I have nearly unpacked after moving from Southern California to New Mexico, and just in time for summer. For students and educators, summer is a mythical time of year to pause, adjust, and hopefully have some time outside in the fresh air. Some will travel. Some will study. Others will while away the hours. Whatever your plans, the outdoors is sure to be on your mind or on your itinerary.
In honor of summer, let’s explore 10 maxims, or guiding principles, of the wilderness, emphasizing how these apply to learning and how to take action to integrate these maxims into your life. Whether you are a learner, a parent/caretaker of a student, an educator, or a school administrator, these may help to reinvigorate your perspective for the learning seasons ahead.
Robert Pirsig wrote extensively about the connections between the wilderness and learning, saying “There are as many routes (up a mountain) as there are individual souls.” What a wonderfully student-centered approach to learning and doing! When Pirsig writes about hiking, it becomes obvious that he is symbolically exploring the qualities of life and education. “It’s the sides of the mountain that sustain life, not the top. Here’s where things grow.” If a classroom is parallel to the wilderness, how often do students and educators appreciate what is growing along the slopes or stop and take in the wider view?
Wilderness wisdom—compiled by generations of amblers, walkers, hikers, trekkers, climbers, and navigators—is as vast as the Earth’s landscapes, while Indigenous knowledge of the land is even more extensive. Both learning and the wilderness present us with a sense of risk and reward just beyond the unknown. They challenge our intentions, our sense of presence, and our character.
This Summer Series invites you to reimagine learning, teaching, or supporting the learning process through a selection of 10 wilderness maxims, released once per week over the summer months. If these ideas help you to joyfully navigate a book, experience a class, or even explore a landscape, please share them.
Maxim 1: –To go fast, travel alone. To go far, travel together.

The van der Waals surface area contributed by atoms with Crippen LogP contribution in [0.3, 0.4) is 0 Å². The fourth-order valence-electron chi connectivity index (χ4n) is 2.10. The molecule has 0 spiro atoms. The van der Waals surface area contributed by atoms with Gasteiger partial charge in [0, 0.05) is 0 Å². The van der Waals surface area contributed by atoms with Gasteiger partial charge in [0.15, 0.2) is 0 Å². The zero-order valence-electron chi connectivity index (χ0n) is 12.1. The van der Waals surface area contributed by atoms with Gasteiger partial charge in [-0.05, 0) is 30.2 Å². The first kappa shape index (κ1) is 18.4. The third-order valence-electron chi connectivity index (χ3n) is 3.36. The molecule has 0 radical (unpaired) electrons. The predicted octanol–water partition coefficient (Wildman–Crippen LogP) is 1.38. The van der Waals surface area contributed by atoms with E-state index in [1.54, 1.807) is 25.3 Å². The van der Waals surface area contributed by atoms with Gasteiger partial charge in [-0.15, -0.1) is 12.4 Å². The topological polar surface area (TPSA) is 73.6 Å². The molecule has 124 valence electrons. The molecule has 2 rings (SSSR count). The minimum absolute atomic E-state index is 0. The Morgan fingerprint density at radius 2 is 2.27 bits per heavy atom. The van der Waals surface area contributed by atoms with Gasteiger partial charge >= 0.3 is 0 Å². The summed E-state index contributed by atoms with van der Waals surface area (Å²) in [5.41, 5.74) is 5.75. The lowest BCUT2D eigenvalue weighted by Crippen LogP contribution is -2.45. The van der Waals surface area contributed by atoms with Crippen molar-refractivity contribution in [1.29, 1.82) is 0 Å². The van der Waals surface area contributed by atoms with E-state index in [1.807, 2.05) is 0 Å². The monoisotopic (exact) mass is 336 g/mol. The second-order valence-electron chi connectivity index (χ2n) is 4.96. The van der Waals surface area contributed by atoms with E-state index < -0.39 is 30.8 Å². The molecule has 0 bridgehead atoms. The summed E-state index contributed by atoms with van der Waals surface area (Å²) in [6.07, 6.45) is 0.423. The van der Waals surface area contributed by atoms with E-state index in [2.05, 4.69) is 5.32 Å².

A seldom-acknowledged fact: traditional schooling—primary, secondary, or higher academia—is somewhat unnecessary. Anyone who can read (which can be learned from watching Sesame Street) can visit a library or purchase a collection of books. Thematic or academic book lists are available in abundance online for many to consider. However, one certainly loses specific value in isolated learning, as a shared perspective is bound to be more complete, engaging, and enjoyable. Just as birds tilt and pivot their gaze to better see objects, learners must also look at things from multiple perspectives in order to understand them more clearly.
It could be that deeper, more durable learning comes only through collaboration. Professional mountaineers tackle peaks with the help of a team, yet students are often prepped to perform on their own. The image of a single student hovering over a book likely comes to mind when we think of ‘studying,’ yet most jobs for the future require team skills where individuals work together or communicate collaboratively with wider networks. Learning is an extremely difficult pursuit, like climbing mountains, yet we seem to treat it as if anyone should be able to do it all on their own.
Connection to Learning:
Let’s stop leaving students to speed up or fall behind individually, and instead connect them more often with a sense of togetherness. Since a learner will speak about an idea differently from an expert instructor, it’s important to consider the benefits of study groups within classes and school networks. If that seems too complicated, I found myself often reminding and encouraging students to utilize YouTube to help them understand concepts. Even though many of us spend plenty of time online, a lot of students forget that there are entire communities out there sharing helpful tips and walk-throughs on a wide range of academic topics. For example, CrashCourse and Khan Academy are two of my favorite digital communities, and there is a seemingly endless supply of academic content creators waiting to help you understand something.
Finally, I cannot emphasize the benefits of reading aloud to yourself or even reading aloud with a family member, friend, or anyone who may give you a listen. Seriously. That’s why so many of us love listening to audiobooks. Even when we cannot find a community to connect with in support of our learning, we can connect with ourselves and at the same time feel more connected with the author and with the language itself. I used to read the dictionary for fun since I grew up in a world before the wide use of the internet, so I know for certain that language and words are entertaining, in and of themselves.
Imagine you are on your “ideal team” (academic or otherwise). You can either “free write” about anything that comes to mind when you think of this ideal team, or you can consider the following guided questions to explore this more closely:
- What is your team creating, organizing, or working through?
- How many steps are involved in preparing for, executing, and reaching this goal?
- What is your role in relation to the other team members?
- What makes working with this team easier, and what aspects of the work become more difficult?
- In what ways will you have to grow or stretch your capabilities in order to help your team?
- What are the outcomes after the goal has been achieved, and what comes next?
- What character traits are most/least helpful within your team?
There is more to come in Part 2 of this Summer Series on Wilderness Maxims for Learning. Like, share, subscribe, or comment if any of these ideas resonate with you.